Date: 7/27/17 2:44 pm
From: Florence Sanchez <sanchezucsb11...> [sbcobirding] <sbcobirding-noreply...>
Subject: [sbcobirding] UCSB Campus beaches, Lagoon, and Area K
The low tide was favorable for a walk around Campus Point this morning. so I started at the wood stairs on the east-facin gbluff and walked the beach around Campus Point and continued west along the beach to the Lagoon.  I walked the west and north sides of the Lagoon before returning to my car; then drove to lot 17 where I walked across the street and scoped Area K.
On the east facing beach below the bluffs, I had 8 Whimbrels, I Marbled Godwit, 1 Willet, and 4 molting adult Black-bellied Plovers.  At the usual gull resting spot near the Marine science lab, there was a large mixed flock of gulls and Brown Pelicans, no terns.  The gulls were mostly adult California gulls, with Heerman's and Western mixed in.  Among the Heerman's gulls were 4 dark first-year birds.  Approaching Campus Point, I had 3 Black Turnstones on the lower rocks and a nice Surfbird up on top (lots of breast markings still evident).  At the very end of Campus Point, a Brandt's Cormorant was perched.
There was almost nothing on the west-facing beach--only two Black-bellied Plovers.  The Lagoon was devoid of birds until I reached the northwest corner near the Faculty Club.  There I found 3 Black-necked Stilts and 8 Greater Yellowlegs.  Continuing around the Lagoon, I found no waterfowl except for one Western Grebe.  A couple of Black-crowned Night Herons were fishing near the edge.  On a few Double-crested cormorants were on the downed-trees at the edge--nothing on the float.  With them at one spot was 1 Great Egret, 3 Snowy Egrets, and a Great Blue Heron.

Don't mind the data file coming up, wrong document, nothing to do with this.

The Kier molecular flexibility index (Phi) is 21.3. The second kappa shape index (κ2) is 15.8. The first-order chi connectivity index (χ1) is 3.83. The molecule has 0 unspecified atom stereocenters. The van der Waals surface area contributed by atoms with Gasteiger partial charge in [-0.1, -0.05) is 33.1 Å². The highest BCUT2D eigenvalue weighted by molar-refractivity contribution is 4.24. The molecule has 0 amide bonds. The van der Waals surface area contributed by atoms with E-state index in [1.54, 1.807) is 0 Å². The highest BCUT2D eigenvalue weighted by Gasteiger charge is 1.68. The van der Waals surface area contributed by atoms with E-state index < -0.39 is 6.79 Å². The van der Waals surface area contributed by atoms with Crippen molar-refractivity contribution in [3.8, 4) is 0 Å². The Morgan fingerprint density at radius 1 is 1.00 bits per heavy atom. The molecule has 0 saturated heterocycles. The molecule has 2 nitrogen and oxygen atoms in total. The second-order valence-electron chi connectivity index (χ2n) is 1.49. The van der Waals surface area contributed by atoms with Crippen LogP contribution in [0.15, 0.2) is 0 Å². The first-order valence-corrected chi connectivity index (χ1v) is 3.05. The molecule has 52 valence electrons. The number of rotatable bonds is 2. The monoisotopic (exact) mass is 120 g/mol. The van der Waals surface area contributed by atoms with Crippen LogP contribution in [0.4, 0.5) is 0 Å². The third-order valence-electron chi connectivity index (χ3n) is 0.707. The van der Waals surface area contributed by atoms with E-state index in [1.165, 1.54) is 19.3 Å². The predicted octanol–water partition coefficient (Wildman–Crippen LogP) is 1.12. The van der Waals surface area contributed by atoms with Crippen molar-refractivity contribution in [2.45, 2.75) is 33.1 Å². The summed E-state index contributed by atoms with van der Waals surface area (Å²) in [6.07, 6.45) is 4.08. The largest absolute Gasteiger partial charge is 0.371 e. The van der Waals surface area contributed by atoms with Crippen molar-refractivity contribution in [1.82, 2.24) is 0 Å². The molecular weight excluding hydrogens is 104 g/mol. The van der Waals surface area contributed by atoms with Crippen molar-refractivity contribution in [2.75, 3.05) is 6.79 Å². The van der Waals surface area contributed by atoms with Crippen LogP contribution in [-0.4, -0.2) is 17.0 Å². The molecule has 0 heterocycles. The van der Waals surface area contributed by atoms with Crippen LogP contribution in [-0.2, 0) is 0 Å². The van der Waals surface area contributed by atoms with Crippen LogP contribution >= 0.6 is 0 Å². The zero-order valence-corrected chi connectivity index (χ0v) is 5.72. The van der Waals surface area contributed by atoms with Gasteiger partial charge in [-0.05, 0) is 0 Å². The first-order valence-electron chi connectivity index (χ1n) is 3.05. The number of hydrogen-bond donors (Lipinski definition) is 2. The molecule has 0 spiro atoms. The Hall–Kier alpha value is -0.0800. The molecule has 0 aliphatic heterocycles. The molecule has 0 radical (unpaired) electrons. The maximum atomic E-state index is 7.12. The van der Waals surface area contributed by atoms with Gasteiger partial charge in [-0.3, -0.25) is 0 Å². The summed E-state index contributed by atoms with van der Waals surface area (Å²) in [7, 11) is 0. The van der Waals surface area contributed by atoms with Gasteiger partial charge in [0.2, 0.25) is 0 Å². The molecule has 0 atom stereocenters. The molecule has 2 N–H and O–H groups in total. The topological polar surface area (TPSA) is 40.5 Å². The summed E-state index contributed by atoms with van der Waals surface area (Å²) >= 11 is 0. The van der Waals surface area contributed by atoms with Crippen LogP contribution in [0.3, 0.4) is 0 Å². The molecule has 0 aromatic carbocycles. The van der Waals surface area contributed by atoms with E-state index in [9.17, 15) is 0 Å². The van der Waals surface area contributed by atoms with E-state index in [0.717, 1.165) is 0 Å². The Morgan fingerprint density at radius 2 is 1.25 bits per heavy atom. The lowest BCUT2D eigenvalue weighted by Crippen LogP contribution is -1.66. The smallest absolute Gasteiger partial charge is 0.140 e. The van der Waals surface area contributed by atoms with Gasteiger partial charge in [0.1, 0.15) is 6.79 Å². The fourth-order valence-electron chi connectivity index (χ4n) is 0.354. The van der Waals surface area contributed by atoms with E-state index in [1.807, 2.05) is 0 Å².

Scoping Area K, i found good numbers of Great and Snowy Egrets--at least 15 of each--one Great Blue Heron, and 8 Canada Geese.  Kildeer were very evident and calling. Scoping the very back of the wetland, I found 2 Greater Yellowlegs, 1 Dowitcher, and a few sandpipers.   The heat haze made identification of the latter difficult even through my excellent scope, but I was able to determine that at least 2 of them were Western Sandpipers, and 2 more were Least.  One of the undetermined appeared to have a rather thick, stubby bill,, but I could not say for sure that it was a Semi-palmated Sandpiper.  Swallows were present in good numbers over the wetland, including Cliff, Tree, and Northern Rough-winged.
Probably the most interesting birds I had were two small dove with short squared-off tails that flew over my head as I left my car and walked toward the street.  Unless the young young Eurasian Collared Doves (which are common on the campus) are very much smaller than adults and also have shorter tails in proportion to their bodies than adults, these would have to be Common Ground Doves.   Sorry--no chance to get binoculars on them.
Florence Sanchez

 
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